In A Poetry Handbook, Mary Oliver compares the artist courting her muse to Romeo and Juliet when she writes:
If Romeo and Juliet had made appointments to meet, in the moonlight-swept orchard, in all the peril and sweetness of conspiracy, and then more often than not failed to meet–one or the other lagging, or afraid, or busy elsewhere–there would have been no romance, no passion, no drama for which we remember and celebrate them.
(I can just picture Romeo hunched over his phone, thumbing through tweet after meaningless tweet–and then, “Holy shit! What time is it!”)
If we commit to sitting down to write each morning, and then more often than not we find ourselves watching just one more TikTok of that tame prairie dog taking a ride in a car or encountering a pumpkin for the first time, and before we know it, the light has changed from dusk to dawn and it’s time to get the kids off to school…the muse, as Oliver writes, “will appear fleetingly, or it will not appear at all.”
I find this to be true, not only with the creative process, but with all of life, really.
If I say I’m going to set a boundary with my uncle, and then more often than not I find myself taking his calls even when I’m exhausted…before I know it, years have expired and I’m just as resentful and frustrated as I’ve always been, and boundary setting feels every bit as impossible.
If I say I’m going to journal my dreams in the morning, and then more often than not I find myself emptying the dishwasher and getting a little head start on some laundry and checking my email, just real quick…before I know it, those nighttime messages, laden with soul clues, recede in the darkness until it’s hard to recall more than hazy, disjointed snatches.
It wasn’t that Romeo and Juliet had finally developed the perfect three-step protocol, guaranteeing their success.
“Leave your room precisely at 11:56, pause by the fountain for 3.5 seconds–not 3, not 4–before rounding the corner, and voilà–see you at midnight, lover.”
No, every time they crept out of their rooms, breath held as they eased the door shut, pleasepleaseplease don’t creak, heart thudding loud enough to rouse the neighbors, unsure if the other would appear or if, this time, Lord Capulet would be standing in the moonlight instead, waiting, quaking fists clenched with fury, they were risking it all.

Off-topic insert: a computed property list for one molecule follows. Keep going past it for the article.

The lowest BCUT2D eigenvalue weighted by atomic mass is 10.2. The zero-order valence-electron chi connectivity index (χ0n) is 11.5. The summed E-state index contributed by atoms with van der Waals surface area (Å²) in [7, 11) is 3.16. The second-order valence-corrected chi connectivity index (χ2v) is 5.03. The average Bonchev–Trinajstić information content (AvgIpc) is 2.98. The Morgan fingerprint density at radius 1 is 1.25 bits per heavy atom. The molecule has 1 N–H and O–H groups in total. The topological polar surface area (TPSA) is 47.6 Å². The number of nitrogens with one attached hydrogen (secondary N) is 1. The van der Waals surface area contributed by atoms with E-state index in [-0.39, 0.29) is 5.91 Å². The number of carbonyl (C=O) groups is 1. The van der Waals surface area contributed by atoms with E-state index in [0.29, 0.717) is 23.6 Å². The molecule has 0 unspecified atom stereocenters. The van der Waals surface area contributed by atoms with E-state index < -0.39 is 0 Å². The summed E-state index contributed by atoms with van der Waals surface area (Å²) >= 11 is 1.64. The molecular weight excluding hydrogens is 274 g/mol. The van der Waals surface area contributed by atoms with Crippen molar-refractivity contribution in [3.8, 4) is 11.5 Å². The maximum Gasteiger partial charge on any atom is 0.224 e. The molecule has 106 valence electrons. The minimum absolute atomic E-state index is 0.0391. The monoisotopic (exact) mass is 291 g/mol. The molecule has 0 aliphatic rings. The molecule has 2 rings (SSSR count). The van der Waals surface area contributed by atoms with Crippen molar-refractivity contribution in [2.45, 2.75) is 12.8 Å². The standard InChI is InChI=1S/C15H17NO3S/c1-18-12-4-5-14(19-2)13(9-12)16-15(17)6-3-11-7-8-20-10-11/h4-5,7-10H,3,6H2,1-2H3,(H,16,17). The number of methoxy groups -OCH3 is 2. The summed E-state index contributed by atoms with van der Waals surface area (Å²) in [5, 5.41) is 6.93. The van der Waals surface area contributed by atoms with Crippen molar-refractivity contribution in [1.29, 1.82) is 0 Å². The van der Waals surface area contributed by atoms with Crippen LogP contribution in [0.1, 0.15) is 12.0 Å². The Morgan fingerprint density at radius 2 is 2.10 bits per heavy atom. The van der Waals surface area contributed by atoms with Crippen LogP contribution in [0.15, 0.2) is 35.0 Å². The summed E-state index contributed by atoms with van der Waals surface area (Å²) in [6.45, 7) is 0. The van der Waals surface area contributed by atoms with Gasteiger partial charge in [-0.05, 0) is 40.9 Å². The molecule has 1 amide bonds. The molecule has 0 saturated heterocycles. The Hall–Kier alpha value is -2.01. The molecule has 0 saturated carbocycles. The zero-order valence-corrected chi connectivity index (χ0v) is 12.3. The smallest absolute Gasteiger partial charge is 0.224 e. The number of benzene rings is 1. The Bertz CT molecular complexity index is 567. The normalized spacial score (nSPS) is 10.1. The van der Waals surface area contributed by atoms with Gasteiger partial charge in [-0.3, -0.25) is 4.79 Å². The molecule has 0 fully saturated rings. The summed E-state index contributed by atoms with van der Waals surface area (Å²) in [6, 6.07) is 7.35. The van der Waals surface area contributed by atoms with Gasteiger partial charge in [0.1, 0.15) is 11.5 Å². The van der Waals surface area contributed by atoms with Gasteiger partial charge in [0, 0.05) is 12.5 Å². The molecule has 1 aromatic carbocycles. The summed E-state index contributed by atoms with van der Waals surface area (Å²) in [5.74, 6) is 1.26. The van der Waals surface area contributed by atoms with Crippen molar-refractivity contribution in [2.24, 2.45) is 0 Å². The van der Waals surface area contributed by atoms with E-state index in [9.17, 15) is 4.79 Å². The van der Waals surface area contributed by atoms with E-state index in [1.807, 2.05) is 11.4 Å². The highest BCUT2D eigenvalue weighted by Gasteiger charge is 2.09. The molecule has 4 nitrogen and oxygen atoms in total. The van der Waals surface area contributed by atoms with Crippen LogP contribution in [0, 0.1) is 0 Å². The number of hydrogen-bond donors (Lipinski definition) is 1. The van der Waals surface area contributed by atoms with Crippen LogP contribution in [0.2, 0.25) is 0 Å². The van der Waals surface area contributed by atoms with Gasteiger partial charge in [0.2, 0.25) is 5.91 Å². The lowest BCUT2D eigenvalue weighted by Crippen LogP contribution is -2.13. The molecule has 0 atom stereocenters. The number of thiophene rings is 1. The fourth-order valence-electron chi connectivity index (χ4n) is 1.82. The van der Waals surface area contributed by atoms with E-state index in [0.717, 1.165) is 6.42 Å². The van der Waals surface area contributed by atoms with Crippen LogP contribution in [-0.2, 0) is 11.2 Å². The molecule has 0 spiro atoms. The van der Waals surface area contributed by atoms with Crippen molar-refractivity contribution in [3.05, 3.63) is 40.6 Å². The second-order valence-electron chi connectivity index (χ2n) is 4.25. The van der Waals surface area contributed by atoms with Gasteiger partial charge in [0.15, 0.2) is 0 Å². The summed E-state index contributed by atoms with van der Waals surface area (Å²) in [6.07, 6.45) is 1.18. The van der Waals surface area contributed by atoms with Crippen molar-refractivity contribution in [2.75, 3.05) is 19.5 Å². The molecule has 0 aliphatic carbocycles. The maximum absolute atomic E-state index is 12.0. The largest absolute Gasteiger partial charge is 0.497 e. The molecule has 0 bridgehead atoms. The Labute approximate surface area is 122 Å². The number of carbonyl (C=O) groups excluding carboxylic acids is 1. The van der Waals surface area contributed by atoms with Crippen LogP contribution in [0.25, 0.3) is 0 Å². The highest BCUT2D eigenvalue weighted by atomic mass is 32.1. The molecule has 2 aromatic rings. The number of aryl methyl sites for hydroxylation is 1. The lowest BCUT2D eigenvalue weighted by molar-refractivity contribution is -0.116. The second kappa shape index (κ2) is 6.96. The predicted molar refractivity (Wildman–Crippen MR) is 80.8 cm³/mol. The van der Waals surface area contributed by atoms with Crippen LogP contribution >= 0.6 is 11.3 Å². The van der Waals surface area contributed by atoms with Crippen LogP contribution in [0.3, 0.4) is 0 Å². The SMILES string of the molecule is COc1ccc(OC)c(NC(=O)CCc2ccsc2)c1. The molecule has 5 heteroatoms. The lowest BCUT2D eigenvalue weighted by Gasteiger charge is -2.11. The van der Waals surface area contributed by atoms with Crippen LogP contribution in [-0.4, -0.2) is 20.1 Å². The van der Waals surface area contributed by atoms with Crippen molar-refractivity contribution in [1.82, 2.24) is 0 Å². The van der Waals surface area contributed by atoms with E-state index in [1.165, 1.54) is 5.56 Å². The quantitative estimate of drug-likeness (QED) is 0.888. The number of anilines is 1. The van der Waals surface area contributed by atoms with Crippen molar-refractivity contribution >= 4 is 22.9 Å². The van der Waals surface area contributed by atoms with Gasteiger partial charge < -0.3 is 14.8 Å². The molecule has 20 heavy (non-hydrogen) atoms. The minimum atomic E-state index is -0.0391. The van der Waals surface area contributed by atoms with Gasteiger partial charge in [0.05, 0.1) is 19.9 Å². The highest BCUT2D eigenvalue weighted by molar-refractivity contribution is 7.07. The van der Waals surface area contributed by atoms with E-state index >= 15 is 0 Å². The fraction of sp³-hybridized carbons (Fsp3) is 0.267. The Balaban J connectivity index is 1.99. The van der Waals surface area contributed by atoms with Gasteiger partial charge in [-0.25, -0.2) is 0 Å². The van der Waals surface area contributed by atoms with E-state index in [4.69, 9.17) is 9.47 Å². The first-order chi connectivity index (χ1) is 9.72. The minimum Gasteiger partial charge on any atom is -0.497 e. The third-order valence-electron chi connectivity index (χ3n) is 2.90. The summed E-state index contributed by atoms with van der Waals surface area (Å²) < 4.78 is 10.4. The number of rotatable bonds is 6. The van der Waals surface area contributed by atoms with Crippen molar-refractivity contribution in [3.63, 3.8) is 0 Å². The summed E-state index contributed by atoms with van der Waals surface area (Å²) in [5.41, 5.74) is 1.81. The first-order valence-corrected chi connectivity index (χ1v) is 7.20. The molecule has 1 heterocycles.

Creativity is like that. So is life.
We don’t know what will happen, not really. Sure, sometimes things go according to plan, and the ego uses this to puff up our sense of certainty in its predictions, but if we’re being honest, who really knows?
When I sit down to write, there are so many things I don’t know.
- How long will it take to finish? Will I finish?
- Will it be anything like what I set out to write?
- How will I write that one part with the complicated time shift?
- Are the sex scenes awkward AF? Do I just think I’m good at writing them but really they’re shit?
- Is the tone I’ve adopted right for the story or do I sound like a pretentious tool?
- Will anyone like it?
- Will I like it?
- Will it sell?
- Will it get good reviews? Terrible reviews?
And that’s just the abbreviated list, my friend.
I’ve found that the times when I am least successful, at writing and at life…
…is when I expect things to be entirely frictionless (even though I can’t actually recall a time when that’s ever been true), and I blindly barrel forward, clutching this fantasy like a talisman.
At the very first obstacle, everything falls apart, because I can’t believe this is happening. Again.
But when I know, “Right, okay, not everything’s gonna go the way I expect, and in fact, there’s this place, right here, where I tend to get stuck…” I can use my ego to problem solve, which is something it’s actually quite good at (as opposed to controlling the future, which unfortunately it mostly sucks at).
If I know that I can get trapped when I’m writing a description of a place I haven’t been to, my tendency being to google the location, scrolling through endless photos, skimming Wikipedia, oh wait, this travel blog is actually quite good, here’s a photo of the spooky crypt in the basement that my characters will never go into, but it’s an interesting bit of backstory, don’t you think, and maybe, you know what, I could send them down there, and add a monster or…